Essex mother and son 'on the run' as they appear on Channel 4 show Hunted

·2-min read
Hunted HQ Hunters L-R: Deputy Hattie Haslam-Greene, The Chief Lisa Theaker, and Head of Ops Ray Howard. Picture: PA Photo/Channel 4 Television/Colin Hutton
Hunted HQ Hunters L-R: Deputy Hattie Haslam-Greene, The Chief Lisa Theaker, and Head of Ops Ray Howard. Picture: PA Photo/Channel 4 Television/Colin Hutton

A mother and son from Essex are appearing on the hit Channel 4 show Hunted.

Amarinder, 34, and Shoba, 59, have gone on the run as part of the TV programme.

The pair must evade capture for 23 days.

The show follows a group of pairs and individuals who must try to avoid being captured by a team of hunters, who also have experience being in the police and military.

With her 60th birthday approaching Shoba, an admin officer, decided she wanted her “first proper” adventure.

Shoba, was raised in a traditional Indian household and had an arranged marriage at just eighteen.

She has spent most of her life devoting herself to her four children, which includes her youngest son Amarinder, who is a dentist.

Amarinder admits he is a ‘mummy’s boy’.

The pair do everything together, from exercising to shopping.

Speaking about why he signed up Amarinder said: “One of the biggest reasons why I wanted to do it is because I wanted to go on an adventure with my mum.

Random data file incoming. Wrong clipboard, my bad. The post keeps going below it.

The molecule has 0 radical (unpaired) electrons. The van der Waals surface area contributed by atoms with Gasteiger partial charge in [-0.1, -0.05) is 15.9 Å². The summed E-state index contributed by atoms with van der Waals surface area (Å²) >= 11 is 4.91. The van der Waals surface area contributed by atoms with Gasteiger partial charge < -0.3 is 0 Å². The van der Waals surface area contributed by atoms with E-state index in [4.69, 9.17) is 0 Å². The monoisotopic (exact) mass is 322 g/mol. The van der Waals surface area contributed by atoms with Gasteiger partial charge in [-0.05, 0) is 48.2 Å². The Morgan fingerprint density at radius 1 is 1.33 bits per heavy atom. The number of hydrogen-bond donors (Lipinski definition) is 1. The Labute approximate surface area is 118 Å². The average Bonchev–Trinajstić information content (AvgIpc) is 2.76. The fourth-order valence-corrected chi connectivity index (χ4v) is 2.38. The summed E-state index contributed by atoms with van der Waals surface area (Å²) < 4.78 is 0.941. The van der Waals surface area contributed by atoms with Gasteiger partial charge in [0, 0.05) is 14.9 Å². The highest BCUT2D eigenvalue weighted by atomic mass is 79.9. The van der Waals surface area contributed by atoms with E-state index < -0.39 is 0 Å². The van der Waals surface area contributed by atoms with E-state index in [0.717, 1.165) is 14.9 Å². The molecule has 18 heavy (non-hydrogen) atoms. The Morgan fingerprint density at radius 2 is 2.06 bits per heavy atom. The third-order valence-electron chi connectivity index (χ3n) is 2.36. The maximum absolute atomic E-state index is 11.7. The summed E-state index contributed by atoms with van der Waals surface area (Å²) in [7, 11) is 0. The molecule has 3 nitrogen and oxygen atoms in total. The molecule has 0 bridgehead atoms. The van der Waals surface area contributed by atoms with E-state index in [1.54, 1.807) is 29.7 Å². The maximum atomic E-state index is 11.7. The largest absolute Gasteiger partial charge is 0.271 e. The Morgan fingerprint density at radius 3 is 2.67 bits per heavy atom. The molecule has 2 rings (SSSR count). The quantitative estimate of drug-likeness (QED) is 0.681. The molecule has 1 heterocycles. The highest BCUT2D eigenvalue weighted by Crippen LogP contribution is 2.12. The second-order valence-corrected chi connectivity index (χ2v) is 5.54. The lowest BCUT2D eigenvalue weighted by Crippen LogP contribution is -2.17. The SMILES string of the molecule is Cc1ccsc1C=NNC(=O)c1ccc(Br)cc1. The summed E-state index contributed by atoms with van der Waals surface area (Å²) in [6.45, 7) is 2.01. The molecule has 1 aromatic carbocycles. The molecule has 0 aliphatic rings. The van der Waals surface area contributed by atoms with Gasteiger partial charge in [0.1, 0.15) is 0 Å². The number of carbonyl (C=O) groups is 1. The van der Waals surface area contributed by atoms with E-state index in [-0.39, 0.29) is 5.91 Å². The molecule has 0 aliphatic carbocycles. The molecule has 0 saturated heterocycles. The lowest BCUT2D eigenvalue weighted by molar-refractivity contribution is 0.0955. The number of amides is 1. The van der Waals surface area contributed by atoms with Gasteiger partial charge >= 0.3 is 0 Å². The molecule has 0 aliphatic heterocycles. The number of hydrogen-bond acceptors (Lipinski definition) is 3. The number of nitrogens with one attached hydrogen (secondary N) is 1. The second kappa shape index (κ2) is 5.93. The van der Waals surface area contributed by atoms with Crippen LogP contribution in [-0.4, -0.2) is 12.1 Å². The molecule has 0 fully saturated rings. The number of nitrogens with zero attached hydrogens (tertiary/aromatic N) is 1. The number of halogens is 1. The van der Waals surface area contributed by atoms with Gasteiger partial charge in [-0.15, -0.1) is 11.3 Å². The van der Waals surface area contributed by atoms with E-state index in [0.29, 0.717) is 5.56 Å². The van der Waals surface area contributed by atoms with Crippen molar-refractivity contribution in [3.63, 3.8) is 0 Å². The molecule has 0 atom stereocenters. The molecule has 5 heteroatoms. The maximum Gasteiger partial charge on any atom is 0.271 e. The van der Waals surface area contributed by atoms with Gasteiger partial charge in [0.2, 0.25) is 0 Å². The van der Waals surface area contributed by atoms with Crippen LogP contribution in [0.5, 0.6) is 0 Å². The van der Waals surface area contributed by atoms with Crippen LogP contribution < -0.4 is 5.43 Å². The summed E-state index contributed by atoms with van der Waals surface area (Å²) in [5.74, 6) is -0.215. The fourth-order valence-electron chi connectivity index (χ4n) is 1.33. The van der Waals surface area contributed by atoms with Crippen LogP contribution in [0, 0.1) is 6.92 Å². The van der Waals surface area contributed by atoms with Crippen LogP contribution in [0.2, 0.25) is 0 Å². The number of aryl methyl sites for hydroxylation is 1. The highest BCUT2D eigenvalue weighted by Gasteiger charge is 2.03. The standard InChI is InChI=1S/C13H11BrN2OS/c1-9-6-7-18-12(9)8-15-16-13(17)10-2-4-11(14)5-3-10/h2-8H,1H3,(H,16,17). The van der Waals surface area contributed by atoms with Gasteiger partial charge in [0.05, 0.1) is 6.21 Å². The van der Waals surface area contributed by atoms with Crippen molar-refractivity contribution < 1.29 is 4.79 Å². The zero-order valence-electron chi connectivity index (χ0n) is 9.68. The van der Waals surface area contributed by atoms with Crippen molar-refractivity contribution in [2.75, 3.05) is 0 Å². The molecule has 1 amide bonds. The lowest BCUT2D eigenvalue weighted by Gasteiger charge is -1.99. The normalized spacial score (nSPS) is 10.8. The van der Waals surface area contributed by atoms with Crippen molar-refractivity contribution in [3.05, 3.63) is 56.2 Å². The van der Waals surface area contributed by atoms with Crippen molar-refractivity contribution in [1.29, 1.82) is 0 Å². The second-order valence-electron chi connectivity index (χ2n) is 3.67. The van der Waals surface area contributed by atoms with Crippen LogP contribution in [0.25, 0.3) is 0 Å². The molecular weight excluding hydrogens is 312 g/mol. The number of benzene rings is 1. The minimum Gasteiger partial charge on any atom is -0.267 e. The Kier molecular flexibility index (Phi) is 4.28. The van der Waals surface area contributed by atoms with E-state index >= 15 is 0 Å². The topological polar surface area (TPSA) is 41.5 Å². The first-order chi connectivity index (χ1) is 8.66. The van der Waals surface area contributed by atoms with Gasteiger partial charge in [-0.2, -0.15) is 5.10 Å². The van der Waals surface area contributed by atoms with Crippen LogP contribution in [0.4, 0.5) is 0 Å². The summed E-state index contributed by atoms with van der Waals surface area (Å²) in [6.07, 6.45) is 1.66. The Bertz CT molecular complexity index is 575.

“I wanted you to take part in Hunted because I find my life has been feeling a little bit boring with my career and stuff. I needed excitement in my life.”

Shoba added: “I'm taking part in this because again, I haven't had an opportunity to do anything for myself.

“I've just been a mum doing things to fulfil my kids’ lives, and it's about time I do something for myself, so I'm going to go for it.

“And obviously I’m going with my son – we’re quite close and we’re just going to enjoy those moments and experience adventure.

“And I’d love to show you can do something like this at any age. I feel maybe I might inspire people out there.”

The pair admitted they were going to try and avoid cameras and too many public places.

Shoba added: “It's a bit daunting because obviously we're not going to have our phones. No money, no nothing.

“I haven't been in this situation before and I am a bit nervous about it to tell you the truth, but it's going to be another experience. I might get something good from it.

“It’s an experience I hope I might learn something from. I suppose we take things for granted in life. This is definitely going to be a challenge.”

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